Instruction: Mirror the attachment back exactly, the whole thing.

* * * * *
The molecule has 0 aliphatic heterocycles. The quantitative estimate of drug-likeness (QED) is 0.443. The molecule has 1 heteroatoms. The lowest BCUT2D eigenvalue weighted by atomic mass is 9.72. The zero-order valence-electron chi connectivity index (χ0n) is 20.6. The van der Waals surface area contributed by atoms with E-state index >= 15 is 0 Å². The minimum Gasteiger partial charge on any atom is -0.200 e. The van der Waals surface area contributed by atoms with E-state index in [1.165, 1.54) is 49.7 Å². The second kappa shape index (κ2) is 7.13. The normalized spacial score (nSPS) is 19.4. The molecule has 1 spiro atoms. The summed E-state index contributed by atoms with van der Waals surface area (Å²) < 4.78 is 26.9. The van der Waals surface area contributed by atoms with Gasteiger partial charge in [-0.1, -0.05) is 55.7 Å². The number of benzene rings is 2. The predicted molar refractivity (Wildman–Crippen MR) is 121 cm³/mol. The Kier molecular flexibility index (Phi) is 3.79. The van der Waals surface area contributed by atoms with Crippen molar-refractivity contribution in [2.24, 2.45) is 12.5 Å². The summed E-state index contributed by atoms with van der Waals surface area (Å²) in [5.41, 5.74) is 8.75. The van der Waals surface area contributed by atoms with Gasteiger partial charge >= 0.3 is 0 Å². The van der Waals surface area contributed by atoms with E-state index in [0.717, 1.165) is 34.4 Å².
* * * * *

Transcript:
The molecule has 0 aliphatic heterocycles. The quantitative estimate of drug-likeness (QED) is 0.443. The molecule has 1 heteroatoms. The lowest BCUT2D eigenvalue weighted by atomic mass is 9.72. The zero-order valence-electron chi connectivity index (χ0n) is 20.6. The van der Waals surface area contributed by atoms with E-state index >= 15 is 0 Å². The minimum Gasteiger partial charge on any atom is -0.200 e. The van der Waals surface area contributed by atoms with E-state index in [1.165, 1.54) is 49.7 Å². The second kappa shape index (κ2) is 7.13. The normalized spacial score (nSPS) is 19.4. The molecule has 1 spiro atoms. The summed E-state index contributed by atoms with van der Waals surface area (Å²) < 4.78 is 26.9. The van der Waals surface area contributed by atoms with Gasteiger partial charge in [-0.1, -0.05) is 55.7 Å². The number of benzene rings is 2. The predicted molar refractivity (Wildman–Crippen MR) is 121 cm³/mol. The Kier molecular flexibility index (Phi) is 3.79. The van der Waals surface area contributed by atoms with Crippen molar-refractivity contribution in [2.24, 2.45) is 12.5 Å². The summed E-state index contributed by atoms with van der Waals surface area (Å²) in [5.41, 5.74) is 8.75. The van der Waals surface area contributed by atoms with Gasteiger partial charge >= 0.3 is 0 Å². The van der Waals surface area contributed by atoms with E-state index in [0.717, 1.165) is 34.4 Å².